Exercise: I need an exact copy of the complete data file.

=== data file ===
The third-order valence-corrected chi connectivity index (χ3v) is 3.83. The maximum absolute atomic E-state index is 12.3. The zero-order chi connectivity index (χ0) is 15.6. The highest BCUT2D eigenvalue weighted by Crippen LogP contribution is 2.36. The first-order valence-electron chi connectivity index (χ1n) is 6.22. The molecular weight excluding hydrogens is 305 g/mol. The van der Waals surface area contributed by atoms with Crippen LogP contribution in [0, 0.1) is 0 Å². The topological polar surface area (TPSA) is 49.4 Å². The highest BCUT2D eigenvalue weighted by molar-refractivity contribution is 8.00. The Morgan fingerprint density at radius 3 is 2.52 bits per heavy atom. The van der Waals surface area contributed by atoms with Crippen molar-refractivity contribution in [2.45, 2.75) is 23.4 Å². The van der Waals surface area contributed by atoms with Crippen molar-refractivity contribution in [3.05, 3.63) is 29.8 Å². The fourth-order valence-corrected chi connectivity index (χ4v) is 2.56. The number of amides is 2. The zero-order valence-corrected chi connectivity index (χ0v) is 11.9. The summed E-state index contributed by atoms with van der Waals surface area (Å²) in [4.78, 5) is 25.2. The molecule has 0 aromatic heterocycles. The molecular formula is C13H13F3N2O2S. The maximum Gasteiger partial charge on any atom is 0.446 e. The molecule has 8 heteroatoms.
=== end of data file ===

The third-order valence-corrected chi connectivity index (χ3v) is 3.83. The maximum absolute atomic E-state index is 12.3. The zero-order chi connectivity index (χ0) is 15.6. The highest BCUT2D eigenvalue weighted by Crippen LogP contribution is 2.36. The first-order valence-electron chi connectivity index (χ1n) is 6.22. The molecular weight excluding hydrogens is 305 g/mol. The van der Waals surface area contributed by atoms with Crippen LogP contribution in [0, 0.1) is 0 Å². The topological polar surface area (TPSA) is 49.4 Å². The highest BCUT2D eigenvalue weighted by molar-refractivity contribution is 8.00. The Morgan fingerprint density at radius 3 is 2.52 bits per heavy atom. The van der Waals surface area contributed by atoms with Crippen molar-refractivity contribution in [2.45, 2.75) is 23.4 Å². The van der Waals surface area contributed by atoms with Crippen molar-refractivity contribution in [3.05, 3.63) is 29.8 Å². The fourth-order valence-corrected chi connectivity index (χ4v) is 2.56. The number of amides is 2. The zero-order valence-corrected chi connectivity index (χ0v) is 11.9. The summed E-state index contributed by atoms with van der Waals surface area (Å²) in [4.78, 5) is 25.2. The molecule has 0 aromatic heterocycles. The molecular formula is C13H13F3N2O2S. The maximum Gasteiger partial charge on any atom is 0.446 e. The molecule has 8 heteroatoms.